This flicker was enjoying the many ants that grace the slate pathway.

Thursday, September 20, 2007

Speaking of Butterflies

Speaking of butterflies (see yesterday's post), here is another variety observed in the Colvin Run Habitat this past summer.
I am not sure whether I am more observant this year in finding butterflies or whether they are really more noticeable this year. Either case, they are fun to see and photograph.

Wednesday, September 19, 2007

Eastern Tiger Swallowtail

Here is the Virginia state insect, the Eastern Tiger Swallowtail. This fellow was enjoying one of the only flowers that the deer seem to not eat in the Colvin Run Habitat.
By the looks of this guys, he has seen some tough going as the trailing edges of the wings are clearly damaged.
This photo was taken during a hot summer day in July.
There are better butterfly photos posted at

Tuesday, September 18, 2007

Baffled Squirrel

I can always tell the new squirrels coming to the Colvin Run Habitat - they try to reach the top of the bird feeders.
The other squirrels have long ago accepted the baffle that blocks the path, but the new guys always spend 5 or 1o minutes trying anyway.
The squirrel population noticeably peaked in July and demonstrably decreased in August. Possible reasons? The drought, and a likely resultant increase in rabies. August is a time for new born squirrels. And, lastly, the return of the fox, although I have never seen the squirrel population decrease that significantly due to a fox.

Monday, September 17, 2007

Hummingbird Migration in Full Swing

The number of hummingbirds observed in the Colvin Run Habitat this past summer was disappointing. I believe that the low numbers was due to the drought currently being experienced in the mid-Atlantic states.However, beginning the third week of August the number rose dramatically. Instead of seeing a hummingbird once a week, several were observed every morning and evening. The observed hummingbirds were clearly distinct as they were of different sizes. The hummingbirds are most likely passing through on their way to Central America for the winter.
I have never observed hummingbirds as aggressive - they not only chased each other from the feeders, but they also chased other birds - finches, titmice, and on one occasion a cardinal. These photos were taken as the sun came up one morning.This female (third photo-no red throat as in the male below) made a rare mid-day appearance. After she shared the feeder with a bee interested in the sugar water, she perched on the dogwood and posed for me (first two photos). I was able to approach to within ten feet.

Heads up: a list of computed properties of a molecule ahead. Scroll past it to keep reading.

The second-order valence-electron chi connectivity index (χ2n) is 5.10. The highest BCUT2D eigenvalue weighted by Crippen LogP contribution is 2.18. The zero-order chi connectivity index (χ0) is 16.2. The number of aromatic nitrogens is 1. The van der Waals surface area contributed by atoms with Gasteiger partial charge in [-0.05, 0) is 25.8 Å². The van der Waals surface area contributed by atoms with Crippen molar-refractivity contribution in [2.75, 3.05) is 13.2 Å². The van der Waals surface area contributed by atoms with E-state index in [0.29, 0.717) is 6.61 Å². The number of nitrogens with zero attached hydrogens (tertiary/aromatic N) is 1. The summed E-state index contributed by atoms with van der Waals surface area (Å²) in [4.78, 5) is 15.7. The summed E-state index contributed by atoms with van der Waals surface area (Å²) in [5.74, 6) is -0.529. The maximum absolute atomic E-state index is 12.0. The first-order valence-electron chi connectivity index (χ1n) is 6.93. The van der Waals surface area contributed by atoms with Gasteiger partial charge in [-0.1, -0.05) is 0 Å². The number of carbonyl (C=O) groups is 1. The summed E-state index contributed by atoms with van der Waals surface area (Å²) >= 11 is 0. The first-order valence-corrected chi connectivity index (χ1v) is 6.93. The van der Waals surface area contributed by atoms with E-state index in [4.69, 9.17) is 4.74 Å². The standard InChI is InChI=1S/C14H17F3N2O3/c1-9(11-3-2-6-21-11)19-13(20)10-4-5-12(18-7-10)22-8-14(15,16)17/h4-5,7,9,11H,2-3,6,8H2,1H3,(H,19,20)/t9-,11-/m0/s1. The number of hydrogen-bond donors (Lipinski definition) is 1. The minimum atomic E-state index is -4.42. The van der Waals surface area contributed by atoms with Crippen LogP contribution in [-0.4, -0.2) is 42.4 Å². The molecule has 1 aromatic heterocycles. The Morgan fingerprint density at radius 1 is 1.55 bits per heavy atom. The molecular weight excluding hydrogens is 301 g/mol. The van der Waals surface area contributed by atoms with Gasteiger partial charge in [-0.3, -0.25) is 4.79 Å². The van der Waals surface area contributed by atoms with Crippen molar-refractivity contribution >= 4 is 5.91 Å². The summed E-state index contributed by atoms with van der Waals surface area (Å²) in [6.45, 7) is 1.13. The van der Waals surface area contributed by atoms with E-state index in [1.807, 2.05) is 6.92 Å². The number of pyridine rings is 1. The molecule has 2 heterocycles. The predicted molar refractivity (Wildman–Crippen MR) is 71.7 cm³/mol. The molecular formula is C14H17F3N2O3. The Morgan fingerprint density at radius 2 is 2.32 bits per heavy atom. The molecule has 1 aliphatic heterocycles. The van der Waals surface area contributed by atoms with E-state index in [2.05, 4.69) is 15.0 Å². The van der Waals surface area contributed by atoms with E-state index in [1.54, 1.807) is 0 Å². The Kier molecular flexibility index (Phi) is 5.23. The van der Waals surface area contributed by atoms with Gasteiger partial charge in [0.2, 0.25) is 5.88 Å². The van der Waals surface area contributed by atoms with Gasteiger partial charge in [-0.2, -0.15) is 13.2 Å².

This male paid a more typical sunrise visit. The low light of the early morning is the reason for the poorer photo quality of the last two photos.
Remember that these birds are about the length of an adult human's ring finger.

Sunday, September 16, 2007

Blogger and Red-Tailed Fox Return

I took the last month off - for a variety of unintended reasons. But, like the fox pictured here, I am back.

A fox was last seen in the Colvin Run Habitat in very late June. Over the last 15 months, there have been at least 4 distinct foxes that have been observed multiple times. The fox shown in these photos appeared first in late June and on the last day of August.
He arrived this time at sunrise, which is the reason (or shall I say my excuse) for the low light conditions and hence poor photo quality.
He seemed to appear out of the overgrown holly bush in the Habitat where he seems to spend time. He then checked out the bird feeders and headed in to the nearby brush. Running down stairs and onto the porch, I managed to get these photos as he sat and observed the neighbor's beagle.
As you can see from the photos, every once in a while he would look over at me, though I was making very, very little noise. His visit lasted a total of 6 minutes. My wife has named this fox "Frisky" because of his quick appearances and disappearances.

Thursday, August 16, 2007

Overrun by White-tailed Deer and Texas Longhorns

No doubt that the white-tailed deer population is overrunning the Colvin Run Habitat. At dawn and dusk each day, this year's fawns and their mother, now joined what I believe are last year's two fawns, come through the Habitat for a drink and meal of fresh green trees, shrubs, and any remaining flowers. On the front street, you are equally likely to find at least another family of deer as well.
But, our problems are nothing compared to the people in the City of Southlake, Tarrant County, Texas, who are being overrun by stampeding longhorns. The only thing is the Southlake Longhorns are of the City's own making.
To celebrate its 50th anniversary, Southlake is hosting a public art exhibit featuring these Southlake Stampede Longhorns. These longhorns can be seen at the Southlake Town Square (located on Southlake Blvd, off of Highway 114). Grab some Piccomolo Italian Ice Cream and walk the town square to see the longhorns. Better yet, grab some Frappuccino at the Starbucks and use their wifi net to access the Colvin Run Habitat Blog.
While all of the longhorn art are sensational, my favorite is Darth Mooder (last photo) by artist Christina Keith sponsored by Philip Wise.
From the Colvin Run Habitat, to the people of Southlake, Happy Anniversary and keep all of those green spaces green.